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How to prevent intellectual property infringement
Brand Protection
5 mins

How to prevent intellectual property infringement

Table of Contents:

    As a business owner, the originality of your creations—whether they’re groundbreaking inventions, creative content, or distinctive symbols—are invaluable assets that need vigilant protection against the ever-evolving tactics of infringement.

    In this guide, we look into the various types of IP infringements, shedding light on the different ways your intellectual assets can be compromised. We will provide you with strategies to fortify your defenses, whether you’re navigating the complex web of copyright laws, warding off counterfeiters, or preempting patent breaches. Understanding the nuances of intellectual property infringement is key to ensuring that your brand can continue to thrive and your brand’s reputation remains untarnished.


    What is considered intellectual property infringement?

    It is illegal to violate the Intellectual Property Rights (IPR) that attach to a piece of intellectual property in any way. Owners of IPRs have the power to prevent others from reproducing, duplicating, or exploiting their work.

    Intellectual Property infringement might fall into numerous categories:

    Copyright infringement: A copyright is a legal right given to the copyright owner of original work, such as a photograph, literature, video, music, or other creative activity. When you use a picture that is not your own or for which you have not been granted permission to use, you may be infringing on the rights of the original creator. If you decide to work with a freelance content writer, for example, you should always use a plagiarism checker for the content they create to make sure it’s original. Skipping this step could unknowingly get you tangled up in copyright infringement.

    Trademark infringement and counterfeiting: A trademark is a term, symbol, phrase, or design that identifies and legally distinguishes one entity’s product or service from that of another. Unauthorized use of a trademark in such a way that could lead customers to be confused about the product’s origins, or whether the person selling the counterfeit goods is affiliated with the true trademark owner, is trademark infringement.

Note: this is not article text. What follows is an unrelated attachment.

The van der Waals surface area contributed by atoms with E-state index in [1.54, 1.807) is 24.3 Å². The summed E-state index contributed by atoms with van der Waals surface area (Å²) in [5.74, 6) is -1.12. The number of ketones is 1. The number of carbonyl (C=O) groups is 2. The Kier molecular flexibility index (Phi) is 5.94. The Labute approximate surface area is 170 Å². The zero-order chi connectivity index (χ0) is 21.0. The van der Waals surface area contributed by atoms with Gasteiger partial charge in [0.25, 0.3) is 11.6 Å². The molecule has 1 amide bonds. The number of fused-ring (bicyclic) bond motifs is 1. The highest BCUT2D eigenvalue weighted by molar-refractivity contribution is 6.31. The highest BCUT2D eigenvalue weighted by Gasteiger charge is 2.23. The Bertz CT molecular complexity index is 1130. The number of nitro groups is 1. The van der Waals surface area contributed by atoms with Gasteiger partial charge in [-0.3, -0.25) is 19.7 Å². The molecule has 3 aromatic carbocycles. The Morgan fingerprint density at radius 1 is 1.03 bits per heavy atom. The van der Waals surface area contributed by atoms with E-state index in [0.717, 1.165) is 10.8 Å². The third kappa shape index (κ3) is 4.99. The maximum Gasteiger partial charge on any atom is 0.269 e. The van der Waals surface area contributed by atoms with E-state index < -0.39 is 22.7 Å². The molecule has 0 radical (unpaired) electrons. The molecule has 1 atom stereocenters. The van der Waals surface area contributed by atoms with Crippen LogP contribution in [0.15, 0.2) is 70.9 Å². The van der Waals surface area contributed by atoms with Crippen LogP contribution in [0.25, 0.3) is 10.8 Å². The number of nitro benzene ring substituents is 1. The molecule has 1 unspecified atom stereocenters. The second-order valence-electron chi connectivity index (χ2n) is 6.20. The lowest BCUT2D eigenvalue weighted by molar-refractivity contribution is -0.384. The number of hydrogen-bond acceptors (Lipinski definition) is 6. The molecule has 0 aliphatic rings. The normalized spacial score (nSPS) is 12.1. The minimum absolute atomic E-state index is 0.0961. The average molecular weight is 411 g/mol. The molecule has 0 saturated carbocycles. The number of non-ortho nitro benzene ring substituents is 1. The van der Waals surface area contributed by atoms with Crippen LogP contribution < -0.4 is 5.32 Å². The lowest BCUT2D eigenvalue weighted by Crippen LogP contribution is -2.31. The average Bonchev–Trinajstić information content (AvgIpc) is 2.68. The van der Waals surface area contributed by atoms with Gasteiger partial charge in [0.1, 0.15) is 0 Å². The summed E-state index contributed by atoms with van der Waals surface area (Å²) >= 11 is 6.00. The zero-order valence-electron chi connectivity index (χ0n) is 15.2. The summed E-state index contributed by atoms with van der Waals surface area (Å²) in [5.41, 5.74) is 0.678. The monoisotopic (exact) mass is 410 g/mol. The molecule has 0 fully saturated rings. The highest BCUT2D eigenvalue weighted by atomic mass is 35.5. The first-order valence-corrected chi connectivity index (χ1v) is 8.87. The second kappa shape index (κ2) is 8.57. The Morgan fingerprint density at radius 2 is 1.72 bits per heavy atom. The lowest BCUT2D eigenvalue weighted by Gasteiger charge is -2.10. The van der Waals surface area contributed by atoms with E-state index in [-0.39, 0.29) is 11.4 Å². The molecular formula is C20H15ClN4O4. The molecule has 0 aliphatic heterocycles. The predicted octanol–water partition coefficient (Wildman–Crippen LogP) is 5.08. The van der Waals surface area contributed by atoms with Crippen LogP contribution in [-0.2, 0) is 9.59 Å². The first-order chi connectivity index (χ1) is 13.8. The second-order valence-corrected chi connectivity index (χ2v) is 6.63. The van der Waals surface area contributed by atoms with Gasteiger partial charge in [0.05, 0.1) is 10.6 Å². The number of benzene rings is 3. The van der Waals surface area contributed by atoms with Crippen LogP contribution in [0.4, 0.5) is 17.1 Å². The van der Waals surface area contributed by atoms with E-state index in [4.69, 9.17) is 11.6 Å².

Counterfeiting: In the eyes of the law, counterfeiting is a form of trademark infringement. For the most part, counterfeit products don’t look like the real thing, but they’re designed to fool customers into thinking they’re getting something authentic.  

    Patent infringement: Patents guard against unauthorized replication, usage, copying, or sale of an innovation. Patents can cover manufactured goods, machines, designs, and a variety of other products and processes. There are regional patent offices in each country where one can apply for patent registration. Patent infringement occurs when someone makes, uses, sells, or offers to sell a patented product or design without the consent of the patent owner. 

    Rights of publicity: Individuals’ rights to publicity prevent all members of the public from having their names, likenesses, or other recognized features of their identities exploited without permission in product listings, ads, or other commercial operations. Using a third party’s publicity rights without their permission may be considered a violation of their right to privacy.

    Common examples of Intellectual property violations

    IP infringement can occur in a variety of ways, but some of the more common ones are as follows:

    • Fake websites that try to pass themselves off as the official outlet for one or more brands of the IP owner.
    • Putting your logo on a defendant’s product to boost sales
    • Copying and passing off your writing or artwork as their own
    • Intellectual Property infringements on social media where fraudulent profiles use trademarks or copyrighted material to represent a brand.
    • Stealing confidential information (with or without an employment agreement)
    • Building patent-protected things without your permission
    • Infringement on search engines such as Google can take a variety of forms. Examples include URLs that allow unauthorized merchants to sell counterfeit copies of your items while also providing illegal access to protected content on search engines. Another example is highly ranked impersonating sites that replicate your company’s identity.
    • Intellectual Property infringements in mobile app marketplaces and third-party sites where fraudulent apps install malware designed to steal user credentials for harmful purposes or misrepresent your brand.
    • The practice of selling or leasing your patent to a party who does not have the proper legal authority to do so.